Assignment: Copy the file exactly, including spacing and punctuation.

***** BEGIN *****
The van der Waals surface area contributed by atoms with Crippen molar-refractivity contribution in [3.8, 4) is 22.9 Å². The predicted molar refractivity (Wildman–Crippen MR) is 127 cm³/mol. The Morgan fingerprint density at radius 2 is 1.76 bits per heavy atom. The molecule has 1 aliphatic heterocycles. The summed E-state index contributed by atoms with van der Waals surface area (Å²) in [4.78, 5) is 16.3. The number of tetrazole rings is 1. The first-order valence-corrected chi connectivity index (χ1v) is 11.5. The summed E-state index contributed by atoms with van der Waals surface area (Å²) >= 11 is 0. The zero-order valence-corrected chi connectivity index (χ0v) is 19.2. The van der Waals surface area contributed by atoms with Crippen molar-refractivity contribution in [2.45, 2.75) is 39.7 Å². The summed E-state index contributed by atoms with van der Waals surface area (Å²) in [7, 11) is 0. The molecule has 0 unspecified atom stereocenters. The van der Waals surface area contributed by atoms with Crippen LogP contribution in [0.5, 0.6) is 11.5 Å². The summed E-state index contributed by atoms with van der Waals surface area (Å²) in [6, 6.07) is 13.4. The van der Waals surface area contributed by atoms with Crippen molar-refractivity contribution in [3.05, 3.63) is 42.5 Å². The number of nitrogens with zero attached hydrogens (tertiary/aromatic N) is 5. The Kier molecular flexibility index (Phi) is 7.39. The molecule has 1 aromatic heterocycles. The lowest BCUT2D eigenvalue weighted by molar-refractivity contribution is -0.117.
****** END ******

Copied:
The van der Waals surface area contributed by atoms with Crippen molar-refractivity contribution in [3.8, 4) is 22.9 Å². The predicted molar refractivity (Wildman–Crippen MR) is 127 cm³/mol. The Morgan fingerprint density at radius 2 is 1.76 bits per heavy atom. The molecule has 1 aliphatic heterocycles. The summed E-state index contributed by atoms with van der Waals surface area (Å²) in [4.78, 5) is 16.3. The number of tetrazole rings is 1. The first-order valence-corrected chi connectivity index (χ1v) is 11.5. The summed E-state index contributed by atoms with van der Waals surface area (Å²) >= 11 is 0. The zero-order valence-corrected chi connectivity index (χ0v) is 19.2. The van der Waals surface area contributed by atoms with Crippen molar-refractivity contribution in [2.45, 2.75) is 39.7 Å². The summed E-state index contributed by atoms with van der Waals surface area (Å²) in [7, 11) is 0. The molecule has 0 unspecified atom stereocenters. The van der Waals surface area contributed by atoms with Crippen LogP contribution in [0.5, 0.6) is 11.5 Å². The summed E-state index contributed by atoms with van der Waals surface area (Å²) in [6, 6.07) is 13.4. The van der Waals surface area contributed by atoms with Crippen molar-refractivity contribution in [3.05, 3.63) is 42.5 Å². The number of nitrogens with zero attached hydrogens (tertiary/aromatic N) is 5. The Kier molecular flexibility index (Phi) is 7.39. The molecule has 1 aromatic heterocycles. The lowest BCUT2D eigenvalue weighted by molar-refractivity contribution is -0.117.